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Egypt: Online ‘Assault Police’ account unleash new women’s movement

By Thomas Hamamdjian
Posted on Thursday, 6 August 2020 17:55

Mideast Egypt
Egyptian women shout slogans and hold banners during a protest against sexual harassment in Cairo, Egypt, Saturday, June 14, 2014. (AP Photo/Amr Nabil)

Egypt finds itself in the throes of a new online female movement, but will this be the one that finally sees a system of impunity dismantled for such aggressors?

This movement was prompted by an alleged gang rape committed by six men from prominent families against a young woman drugged in the luxury Fairmont Nile City hotel in 2014 during a party being held there.

The story began circulating on Instagram via an account called “Assault Police”. The details reveal how a group of six men drugged a girl and took her to their hotel rooms, where they allegedly raped her one by one before writing their names on her body.

Since that initial revelation, dozens of anonymous testimonies have followed in addition to people sharing how they had seen videos of this alleged rape, or even others committed by the same individuals.

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The defendants have been named, and are all from Egypt’s elite and prominent families.

But since the story was published by the ‘Assault Police’, the activists behind the operation of the page have received death threats.

“The people behind Assault Police have never revealed their identities. There are two things that can be taken away from these threats. The first is that the people suspected of this rape are very powerful, since they had to find these people. And secondly, the fact that the death threats also means that they want to silence them because this story has happened,” the director of Eed Wahda (One hand), an Egyptian NGO that fights sexual harassment tells The Africa Report.

The beginning of a new feminist movement

The group is known throughout the country for giving birth to the feminist movement after publishing hundreds of conversations and audiotapes about a 23-year-old man named Ahmed Bassam Zaki, also known as ABZ, suspected of rape, sexual harassment and violence.

Young Egyptian women who published testimonies of sexual misconduct in July sparked a national outcry that led to the arrest of Zaki, an alumnus of some of Egypt’s most prestigious schools and universities.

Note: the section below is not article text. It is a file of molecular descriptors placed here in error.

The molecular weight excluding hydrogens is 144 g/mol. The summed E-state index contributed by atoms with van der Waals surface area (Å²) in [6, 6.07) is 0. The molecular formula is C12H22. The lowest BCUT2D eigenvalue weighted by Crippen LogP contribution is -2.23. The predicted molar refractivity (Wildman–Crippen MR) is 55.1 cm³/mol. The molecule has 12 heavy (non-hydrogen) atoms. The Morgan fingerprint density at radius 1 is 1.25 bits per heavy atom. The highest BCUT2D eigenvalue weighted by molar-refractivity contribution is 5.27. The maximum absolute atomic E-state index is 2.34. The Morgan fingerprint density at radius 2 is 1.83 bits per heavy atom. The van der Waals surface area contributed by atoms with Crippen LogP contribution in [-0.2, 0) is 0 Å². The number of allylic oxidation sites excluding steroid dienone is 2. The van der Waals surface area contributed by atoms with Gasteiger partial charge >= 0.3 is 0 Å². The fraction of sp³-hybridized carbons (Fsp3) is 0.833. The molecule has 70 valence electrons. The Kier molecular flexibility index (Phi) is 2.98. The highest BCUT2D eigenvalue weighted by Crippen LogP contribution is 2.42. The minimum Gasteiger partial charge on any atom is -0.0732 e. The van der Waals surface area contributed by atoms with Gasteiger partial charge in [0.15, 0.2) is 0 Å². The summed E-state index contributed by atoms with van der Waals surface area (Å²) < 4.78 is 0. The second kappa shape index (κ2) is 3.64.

Testimonies included students from the EU Business School in Barcelona, Spain where he has been studying. In turn, the school issued a statement of measures taken against Zaki:

“This is an updated statement regarding the actions taken against Ahmed Zaki after collaboration with the collective ‘Assault Police’ leading to Ahmed Zaki’s expulsion […] and the filing of a criminal complaint at the Spanish police.”

By 4 July, Zaki had confessed to assaulting at least six girls, including one under 18, and blackmailing the victims, say prosecutors.

Fairmont Hotel gets involved

Instagram’s ‘Assault Police’ page was forced to close its page after death threats, but several other accounts on social media have since emerged to continue publishing testimonials from people who were at the party, saw the videos, or know the suspects.

The Fairmont Hotel says it has investigated the allegations: “An internal investigation was undertaken by the hotel as soon as it became aware of the disturbing allegations,” said Yara El Douky, Fairmont Hotel communications director.

“We can confirm that at no time were reports of the incident filed with the hotel or the hotel’s tourism police,” she added. “All hotel staff are committed to assisting the relevant authorities and we will continue to offer our support without hindrance,” she said.

But the Fairmont Hotel rapes highlight a system of impunity for those who live in the higher echelons of Egyptian society.

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“The culture of rape in Egypt is prevalent,” says the lawyer and director of Eed Wahda, who asked to remain unnamed for security reasons.